Here’s the traditional Chicago-style hot dog recipe:
1 all-beef hot dog
1 poppy seed hot dog bun
1 tablespoon yellow mustard
1 tablespoon sweet green pickle relish
1 tablespoon chopped onion
4 tomato wedges
1 dill pickle spear
2 sport peppers
1 dash celery salt
Sounds good, doesn’t it? But if someone skipped the celery salt or added ketchup I wouldn’t declare a hot dog seasoning emergency. Only a government agency would do something like that.
The Illinois Department of Corrections declared a “hot dog seasoning emergency” when the department ran out of seasoning at the Menard Correctional Center meat shop. They resorted to an emergency $15,000, no-bid contract to restock their supply to end the crisis.
This isn’t an isolated incident. For the fiscal year that ended June 30, Gov. Pat Quinn’s administration approved more than $135 million in no-bid, emergency purchases. The practice has continued into the current fiscal year, with Illinois Medicaid officials awarding no-bid ObamaCare contracts that could be valued as high as $190 million.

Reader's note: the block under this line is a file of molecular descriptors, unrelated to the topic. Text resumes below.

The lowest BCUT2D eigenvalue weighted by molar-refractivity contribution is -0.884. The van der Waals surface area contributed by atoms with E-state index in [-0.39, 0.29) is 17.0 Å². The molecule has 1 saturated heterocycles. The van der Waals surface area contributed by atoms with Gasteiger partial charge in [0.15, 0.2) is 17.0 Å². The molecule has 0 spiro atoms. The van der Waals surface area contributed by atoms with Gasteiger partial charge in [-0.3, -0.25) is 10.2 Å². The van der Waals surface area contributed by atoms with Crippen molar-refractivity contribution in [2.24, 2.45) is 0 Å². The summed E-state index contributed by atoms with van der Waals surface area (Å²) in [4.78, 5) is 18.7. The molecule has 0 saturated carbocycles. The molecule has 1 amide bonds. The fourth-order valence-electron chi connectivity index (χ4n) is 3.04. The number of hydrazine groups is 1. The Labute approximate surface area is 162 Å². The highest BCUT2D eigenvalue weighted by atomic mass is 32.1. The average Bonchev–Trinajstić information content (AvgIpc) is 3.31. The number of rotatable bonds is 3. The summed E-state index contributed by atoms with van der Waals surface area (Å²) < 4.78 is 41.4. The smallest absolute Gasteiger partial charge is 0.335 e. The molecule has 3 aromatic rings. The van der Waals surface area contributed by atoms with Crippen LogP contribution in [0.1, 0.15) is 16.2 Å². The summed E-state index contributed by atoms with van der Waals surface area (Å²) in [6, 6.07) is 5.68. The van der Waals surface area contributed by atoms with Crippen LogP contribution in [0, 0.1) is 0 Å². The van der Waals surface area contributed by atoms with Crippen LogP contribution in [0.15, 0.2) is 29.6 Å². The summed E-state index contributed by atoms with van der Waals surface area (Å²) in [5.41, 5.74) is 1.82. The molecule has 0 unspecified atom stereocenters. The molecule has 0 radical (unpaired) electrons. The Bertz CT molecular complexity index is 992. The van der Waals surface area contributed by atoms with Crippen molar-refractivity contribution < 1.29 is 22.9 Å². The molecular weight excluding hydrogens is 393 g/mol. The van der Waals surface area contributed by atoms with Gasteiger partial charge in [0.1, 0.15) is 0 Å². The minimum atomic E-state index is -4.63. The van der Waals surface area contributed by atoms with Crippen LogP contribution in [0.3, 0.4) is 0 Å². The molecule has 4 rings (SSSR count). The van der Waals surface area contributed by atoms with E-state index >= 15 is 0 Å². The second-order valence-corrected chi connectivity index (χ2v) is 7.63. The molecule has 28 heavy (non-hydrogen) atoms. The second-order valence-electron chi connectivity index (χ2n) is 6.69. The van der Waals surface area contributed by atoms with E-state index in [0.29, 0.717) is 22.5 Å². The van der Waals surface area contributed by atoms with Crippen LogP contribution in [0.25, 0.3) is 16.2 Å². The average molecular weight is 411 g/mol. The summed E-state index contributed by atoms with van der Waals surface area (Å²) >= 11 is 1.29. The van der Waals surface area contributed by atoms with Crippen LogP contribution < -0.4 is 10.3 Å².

These aren’t real emergencies. This is mismanagement and failure to plan ahead. Mismanagement shouldn’t be used as an excuse for government to give out emergency, no-bid contracts that skirt the regular competitive bidding rules.
Real emergencies are natural disasters, such as tornadoes, snow storms and flooding.
Officials need to “hold the ketchup” on emergency no-bid contracting abuse in Illinois. No-bid contracting rules need to be changed so the state can never again skirt contracting rules.
Say yes to Chicago-style hot dogs, but no to the Chicago-style politics of unnecessary no-bid emergency contracts.